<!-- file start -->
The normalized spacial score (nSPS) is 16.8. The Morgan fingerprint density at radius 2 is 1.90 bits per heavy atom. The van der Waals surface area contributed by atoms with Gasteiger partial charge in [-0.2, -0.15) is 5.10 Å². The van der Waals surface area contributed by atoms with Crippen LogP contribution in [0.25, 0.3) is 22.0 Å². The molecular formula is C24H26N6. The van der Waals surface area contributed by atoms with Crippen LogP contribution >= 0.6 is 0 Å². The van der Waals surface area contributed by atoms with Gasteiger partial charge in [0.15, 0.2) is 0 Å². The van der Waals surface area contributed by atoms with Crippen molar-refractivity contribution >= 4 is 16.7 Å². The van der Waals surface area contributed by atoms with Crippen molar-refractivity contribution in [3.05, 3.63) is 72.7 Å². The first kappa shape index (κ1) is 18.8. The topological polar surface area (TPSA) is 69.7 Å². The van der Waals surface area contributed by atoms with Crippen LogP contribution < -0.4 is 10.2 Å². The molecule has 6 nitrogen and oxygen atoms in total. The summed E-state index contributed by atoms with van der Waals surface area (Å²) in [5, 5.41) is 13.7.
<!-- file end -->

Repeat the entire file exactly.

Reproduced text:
The normalized spacial score (nSPS) is 16.8. The Morgan fingerprint density at radius 2 is 1.90 bits per heavy atom. The van der Waals surface area contributed by atoms with Gasteiger partial charge in [-0.2, -0.15) is 5.10 Å². The van der Waals surface area contributed by atoms with Crippen LogP contribution in [0.25, 0.3) is 22.0 Å². The molecular formula is C24H26N6. The van der Waals surface area contributed by atoms with Crippen LogP contribution >= 0.6 is 0 Å². The van der Waals surface area contributed by atoms with Gasteiger partial charge in [0.15, 0.2) is 0 Å². The van der Waals surface area contributed by atoms with Crippen molar-refractivity contribution >= 4 is 16.7 Å². The van der Waals surface area contributed by atoms with Crippen molar-refractivity contribution in [3.05, 3.63) is 72.7 Å². The first kappa shape index (κ1) is 18.8. The topological polar surface area (TPSA) is 69.7 Å². The van der Waals surface area contributed by atoms with Crippen LogP contribution < -0.4 is 10.2 Å². The molecule has 6 nitrogen and oxygen atoms in total. The summed E-state index contributed by atoms with van der Waals surface area (Å²) in [5, 5.41) is 13.7.